Maintainer(s): Cayle Sharrock
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Tari is used to power the DAN's economic engine.
This RFC describes the motivation and mechanism of the Minotari to DAN peg-in mechanism.
Side-chains are related to their parent chains via a pegging mechanism. In general, peg-in transactions (transferring value to the side-chain) are straightforward. One locks value up on the parent chain, which can be referenced by the side-chains. However, the reverse transaction is fraught with difficulty, since the parent chain must know almost nothing about the transaction particulars of the side chain. We know this is the case, otherwise the entire side-chain + parent-chain system are forced to work in lock-step and the two chains are really just one larger, more complicated chain.
Peg outs are particularly difficult if the participants change on the side-chain (as opposed to say, payment channels, like the Lightning Network, where the same parties peg-in and -out).
For Tari, we propose a slightly different approach: A one-way peg with persistent 2nd-layer burn.
Because the operating principle is quite similar to that of a gas turbine, we call this approach the turbine model. Fuel (Minotari) is fed into the turbine, which is burnt (also burnt :)) which produces a hot, motive gas (Tari) that drives the engine (the DAN). The exhaust gas is ejected from the rear of the turbine (a portion of the instruction fees are burnt).
The monetary policy trilemma states that you cannot control all 3 of these things simultaneously:
- exchange rate
- monetary policy (i.e. minting and burning to control supply)
- flow of capital (money leaving or entering the system)
Let's briefly consider the trilemma from the point of view of the DAN.
We are effectively forced to control monetary policy. Or put another way, we can't let people freely mint their own Tari. Unfortunately, even though we have "chosen" to control supply, it's difficult for us to control the Tari supply in practice. In the physical world, the money supply is typically managed by a central bank, with the emphasis on "central".
The designers of a decentralised monetary system have precious few levers available to control supply and no simple ones.
Allowing free capital flow would require a reliable and efficient peg-out mechanism from the DAN back to the base layer. However, I argue that this is an Achilles heel. Any peg-out system you can devise that is coupled with a burn-type peg-in mechanism is an existential threat to the base layer.
Why? Because the peg-out necessarily requires creation of coins on the base layer by trusting some mechanism external to it. Note that we're not bringing UTXOs that were pegged-in back into circulation (in this case they would not be burned, merely locked-up as in a traditional peg). Therefore, the base layer accounting simply has to accept these mints as valid.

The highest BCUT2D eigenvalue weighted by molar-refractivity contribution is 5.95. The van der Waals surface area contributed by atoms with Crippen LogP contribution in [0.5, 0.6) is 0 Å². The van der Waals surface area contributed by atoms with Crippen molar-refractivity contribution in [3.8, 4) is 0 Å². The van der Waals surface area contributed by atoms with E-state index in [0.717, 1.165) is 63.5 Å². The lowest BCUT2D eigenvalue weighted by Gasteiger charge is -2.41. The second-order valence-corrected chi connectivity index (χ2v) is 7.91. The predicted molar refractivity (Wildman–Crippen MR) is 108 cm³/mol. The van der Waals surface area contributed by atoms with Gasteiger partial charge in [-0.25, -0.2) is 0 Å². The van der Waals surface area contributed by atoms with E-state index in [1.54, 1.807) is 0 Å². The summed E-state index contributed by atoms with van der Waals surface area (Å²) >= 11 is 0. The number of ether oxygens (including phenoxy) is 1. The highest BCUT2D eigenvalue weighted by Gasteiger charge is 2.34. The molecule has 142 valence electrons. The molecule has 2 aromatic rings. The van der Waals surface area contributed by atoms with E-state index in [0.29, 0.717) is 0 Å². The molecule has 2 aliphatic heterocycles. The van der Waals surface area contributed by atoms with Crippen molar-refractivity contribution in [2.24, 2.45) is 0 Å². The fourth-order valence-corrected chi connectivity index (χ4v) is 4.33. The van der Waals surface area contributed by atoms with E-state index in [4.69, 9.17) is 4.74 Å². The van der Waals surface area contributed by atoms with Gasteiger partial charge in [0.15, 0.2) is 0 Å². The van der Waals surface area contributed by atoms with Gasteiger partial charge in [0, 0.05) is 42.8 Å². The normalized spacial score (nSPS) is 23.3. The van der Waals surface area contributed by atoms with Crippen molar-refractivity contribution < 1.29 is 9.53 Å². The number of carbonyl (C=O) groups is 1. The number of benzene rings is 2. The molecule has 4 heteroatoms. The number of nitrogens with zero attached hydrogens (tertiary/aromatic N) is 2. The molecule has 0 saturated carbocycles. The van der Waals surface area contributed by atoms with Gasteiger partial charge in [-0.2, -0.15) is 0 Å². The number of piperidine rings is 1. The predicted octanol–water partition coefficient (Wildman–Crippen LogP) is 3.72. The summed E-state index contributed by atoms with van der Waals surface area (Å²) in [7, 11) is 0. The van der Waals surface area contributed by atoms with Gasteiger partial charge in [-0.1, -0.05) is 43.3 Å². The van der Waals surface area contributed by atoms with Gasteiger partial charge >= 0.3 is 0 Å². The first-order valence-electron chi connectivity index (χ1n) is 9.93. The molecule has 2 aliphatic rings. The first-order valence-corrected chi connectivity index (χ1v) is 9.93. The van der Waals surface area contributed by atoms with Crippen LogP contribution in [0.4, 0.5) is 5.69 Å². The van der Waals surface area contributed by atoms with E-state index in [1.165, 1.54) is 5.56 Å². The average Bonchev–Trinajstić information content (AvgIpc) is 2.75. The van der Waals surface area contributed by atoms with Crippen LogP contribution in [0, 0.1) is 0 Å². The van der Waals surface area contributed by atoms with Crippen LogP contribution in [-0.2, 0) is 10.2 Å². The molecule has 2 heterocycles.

Consequently, any bug whatsoever on the DAN related to the minting process' authenticity could lead to undetectable inflation on the base layer.
A central axiom of side-chain design, if there is such a thing, is that the side-chain should pose zero risk to the security of the base layer. For this reason, the burn mechanism effectively excludes the possibility of peg ins.
So essentially, we cannot allow the free flow of capital either.
Since we have already picked two legs of the trilemma, we cannot do anything about the third, and must allow the change rate to float.
This is actually not as terrible as it sounds. The trilemma doesn't force you to sit at the vertex of the monetary policy triangle. If you allow partial freedoms in supply and capital flow, then the exchange rate will move, but will tend to remain range-bound.
Although capital flow here is not free, it's not completely restricted either:
- Peg-ins are completely unrestricted.
- Submarine-swaps allow people to remove money from the system on the micro-level (albeit not on the macro level).
And the money supply can be tuned, if not controlled. This all leads to the proposal of a new mechanism, the turbine model:
The DAN Tari supply is increased by user peg-in deposits, and any other mechanism that we may want to enforce, such as asset issuer financing.
To prevent the eventual collapse of the Tari price to zero, there must be an exhaust mechanism that continually removes Tari from the system..
The simplest exhaust mechanism is to simply burn a fraction of Tari fees from every transaction! These can be very low. Presumably, over the long-run the burn rate should approximately match the Minotari blockchain tail emission.
The exhaust places a permanent upward pressure on the Tari exchange rate; but it will never exceed 1:1 with Minotari, since any premium will be immediately arbitraged away. This is because anyone can always burn as much Minotari as they wish and mint Tari at a 1:1 ratio on the DAN and then sell them for a risk-free profit. This action will increase the supply of Tari and drive the price back down to parity.
If the exhaust is temporarily insufficient to hold the peg, the Tari price will drop below 1 XTR. This will immediately shut off deposits because submarine swaps will a be cheaper route to obtaining Tari than burning Minotari (which are always 1:1). Since the exhausts upward price pressure is a constant force, the Tari price will eventually approach 1:1 again.
Over time, we expect this mechanism to provide a somewhat stable peg between Tari and Minotari with the Tari price occasionally dropping below parity and possibly remaining there for some time. As secondary markets for the Tari-Minotari pair matures, this event will immediately create a bid on Tari, since -- in the absence of catastrophic failure -- speculators know that the Tari price will eventually return to parity, causing upward pressure to come into play quickly and efficiently.
|23 Nov 2023
|Thaum -> Tari
|1 Nov 2022